In an easy 11-0 win over the host Latvia, Crosby had a goal and assist in the first period, and in a 6-4 loss to the Czechs, he also had a goal. The only thing missing from his tournament was a medal, as Canada lost to Sweden 5-4 in the semi-finals and was then shut out 5-0 by the Finns for the bronze medal. Against Sweden, Canada trailed 5-2 midway through the game, and Crosby almost completed a great comeback. He scored a goal late in the second period to make it 5-3, and early in the third he made an unbelievable pass from the corner to Bergeron in the slot to make it 5-4. Try as they might, Canada couldn’t tie the game.

By the time the tournament was over and Sweden had claimed its historic gold (to go along with its Olympic gold just three months earlier), Crosby had left his mark on the senior international game. He may have been only 18, but he played with a combination of remarkable, youthful exuberance and extraordinary maturity. The world will see more of Sid the Kid before he is done.
Canada's Sidney Crosby vs Denmark at the 2006 IIHF World Championship in Riga, Latvia.

PHOTO: Europhoto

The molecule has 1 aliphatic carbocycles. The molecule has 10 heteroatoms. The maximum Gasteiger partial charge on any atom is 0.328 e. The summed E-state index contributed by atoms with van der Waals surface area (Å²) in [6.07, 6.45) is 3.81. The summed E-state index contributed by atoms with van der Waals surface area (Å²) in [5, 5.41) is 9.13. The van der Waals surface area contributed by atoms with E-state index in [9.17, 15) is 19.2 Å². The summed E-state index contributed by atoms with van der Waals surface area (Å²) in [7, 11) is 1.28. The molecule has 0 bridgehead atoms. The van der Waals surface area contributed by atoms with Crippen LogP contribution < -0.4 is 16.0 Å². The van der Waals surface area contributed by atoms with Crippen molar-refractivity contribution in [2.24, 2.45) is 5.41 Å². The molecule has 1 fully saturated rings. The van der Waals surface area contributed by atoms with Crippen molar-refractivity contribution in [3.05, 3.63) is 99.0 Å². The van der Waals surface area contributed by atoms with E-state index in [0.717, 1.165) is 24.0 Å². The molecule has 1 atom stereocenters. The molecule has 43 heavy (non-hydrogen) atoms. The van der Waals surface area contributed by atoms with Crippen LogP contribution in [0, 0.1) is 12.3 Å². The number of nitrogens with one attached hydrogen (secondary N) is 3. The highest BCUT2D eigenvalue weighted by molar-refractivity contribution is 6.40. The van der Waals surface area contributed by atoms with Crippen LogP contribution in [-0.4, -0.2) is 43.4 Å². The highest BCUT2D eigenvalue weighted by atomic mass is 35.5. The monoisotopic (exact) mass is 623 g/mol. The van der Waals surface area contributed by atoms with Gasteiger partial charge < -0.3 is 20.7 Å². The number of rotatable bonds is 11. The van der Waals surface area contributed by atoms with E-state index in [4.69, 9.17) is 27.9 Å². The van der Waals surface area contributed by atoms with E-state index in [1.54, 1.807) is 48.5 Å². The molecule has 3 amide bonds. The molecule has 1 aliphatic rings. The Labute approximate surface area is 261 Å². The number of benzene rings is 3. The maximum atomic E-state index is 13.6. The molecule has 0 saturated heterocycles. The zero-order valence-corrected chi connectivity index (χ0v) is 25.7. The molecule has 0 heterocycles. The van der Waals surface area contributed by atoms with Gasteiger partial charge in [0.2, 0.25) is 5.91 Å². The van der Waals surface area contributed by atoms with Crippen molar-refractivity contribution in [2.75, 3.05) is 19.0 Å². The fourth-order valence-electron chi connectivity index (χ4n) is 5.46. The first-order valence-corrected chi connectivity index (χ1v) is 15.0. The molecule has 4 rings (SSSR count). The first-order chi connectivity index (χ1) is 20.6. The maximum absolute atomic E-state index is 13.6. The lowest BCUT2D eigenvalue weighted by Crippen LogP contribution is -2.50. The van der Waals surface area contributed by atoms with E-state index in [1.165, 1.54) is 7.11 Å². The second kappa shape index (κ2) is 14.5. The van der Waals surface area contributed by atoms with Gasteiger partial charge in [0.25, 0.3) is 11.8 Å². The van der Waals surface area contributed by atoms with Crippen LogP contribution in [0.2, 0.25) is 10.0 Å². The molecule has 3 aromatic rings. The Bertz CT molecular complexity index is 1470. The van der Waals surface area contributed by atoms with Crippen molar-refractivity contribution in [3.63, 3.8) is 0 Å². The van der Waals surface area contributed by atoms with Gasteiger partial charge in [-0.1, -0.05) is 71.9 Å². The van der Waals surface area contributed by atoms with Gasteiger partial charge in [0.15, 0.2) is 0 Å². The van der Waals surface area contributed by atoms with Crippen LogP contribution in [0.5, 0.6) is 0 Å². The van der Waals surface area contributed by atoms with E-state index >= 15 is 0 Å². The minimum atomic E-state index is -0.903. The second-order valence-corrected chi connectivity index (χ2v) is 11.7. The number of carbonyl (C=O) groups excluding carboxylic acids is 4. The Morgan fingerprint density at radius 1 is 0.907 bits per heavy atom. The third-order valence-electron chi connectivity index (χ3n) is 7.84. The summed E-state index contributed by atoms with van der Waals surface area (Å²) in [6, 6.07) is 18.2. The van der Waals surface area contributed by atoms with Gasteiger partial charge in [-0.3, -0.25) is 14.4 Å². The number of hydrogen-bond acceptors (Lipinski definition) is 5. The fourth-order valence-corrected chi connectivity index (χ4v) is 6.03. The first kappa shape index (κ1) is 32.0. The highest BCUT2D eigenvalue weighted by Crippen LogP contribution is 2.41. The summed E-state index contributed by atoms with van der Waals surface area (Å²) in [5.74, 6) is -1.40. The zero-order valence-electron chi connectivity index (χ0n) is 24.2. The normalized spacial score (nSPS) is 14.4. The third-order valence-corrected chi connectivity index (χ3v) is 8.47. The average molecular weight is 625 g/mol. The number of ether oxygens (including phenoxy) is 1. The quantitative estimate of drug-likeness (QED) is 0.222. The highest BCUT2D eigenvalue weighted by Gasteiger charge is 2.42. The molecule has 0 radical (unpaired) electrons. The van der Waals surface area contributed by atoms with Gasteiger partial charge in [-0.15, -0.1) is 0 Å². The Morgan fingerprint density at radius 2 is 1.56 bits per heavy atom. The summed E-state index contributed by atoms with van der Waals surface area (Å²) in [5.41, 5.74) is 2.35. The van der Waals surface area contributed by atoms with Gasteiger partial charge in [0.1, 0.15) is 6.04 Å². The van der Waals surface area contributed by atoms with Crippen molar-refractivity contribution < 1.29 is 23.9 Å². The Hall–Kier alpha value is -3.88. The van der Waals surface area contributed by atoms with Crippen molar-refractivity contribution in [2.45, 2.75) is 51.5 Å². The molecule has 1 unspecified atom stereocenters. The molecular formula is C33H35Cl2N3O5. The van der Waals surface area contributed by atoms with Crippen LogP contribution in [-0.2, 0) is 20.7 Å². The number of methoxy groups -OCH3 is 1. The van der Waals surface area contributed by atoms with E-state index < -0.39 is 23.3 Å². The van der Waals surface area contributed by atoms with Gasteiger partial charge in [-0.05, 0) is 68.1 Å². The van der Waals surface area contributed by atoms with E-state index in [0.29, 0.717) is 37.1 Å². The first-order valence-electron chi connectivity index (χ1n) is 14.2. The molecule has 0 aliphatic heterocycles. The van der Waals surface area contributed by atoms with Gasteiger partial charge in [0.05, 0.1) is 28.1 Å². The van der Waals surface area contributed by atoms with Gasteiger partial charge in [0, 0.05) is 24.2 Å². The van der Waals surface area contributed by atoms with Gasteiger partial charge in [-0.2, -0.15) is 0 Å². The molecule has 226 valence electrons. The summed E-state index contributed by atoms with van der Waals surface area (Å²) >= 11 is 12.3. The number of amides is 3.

75 At 39, Peter Stastny closes circle and promotes his country to the A Pool
Bratislava, Slovakia           
April 21, 1995    

There were two great defections in Toronto in the early 1970s. On June 29, 1974, the great dancer Mikhail Baryshnikov defected moments after a performance with the Kirov Ballet at the O’Keefe Centre, across the street from, ironically, the current home of the Hockey Hall of Fame. At about the same time, Vaclav Nedomansky defected from Czechoslovakia to play in the World Hockey Association with the Toronto Toros. It wasn’t for another six years that a high-profile defection took place. On August 26, 1980, Peter Stastny, his pregnant wife, and his brother, Anton, defected from Innsbruck, Austria after a European Cup tournament. From there they flew to Quebec. A third brother, Marian, joined them a year later.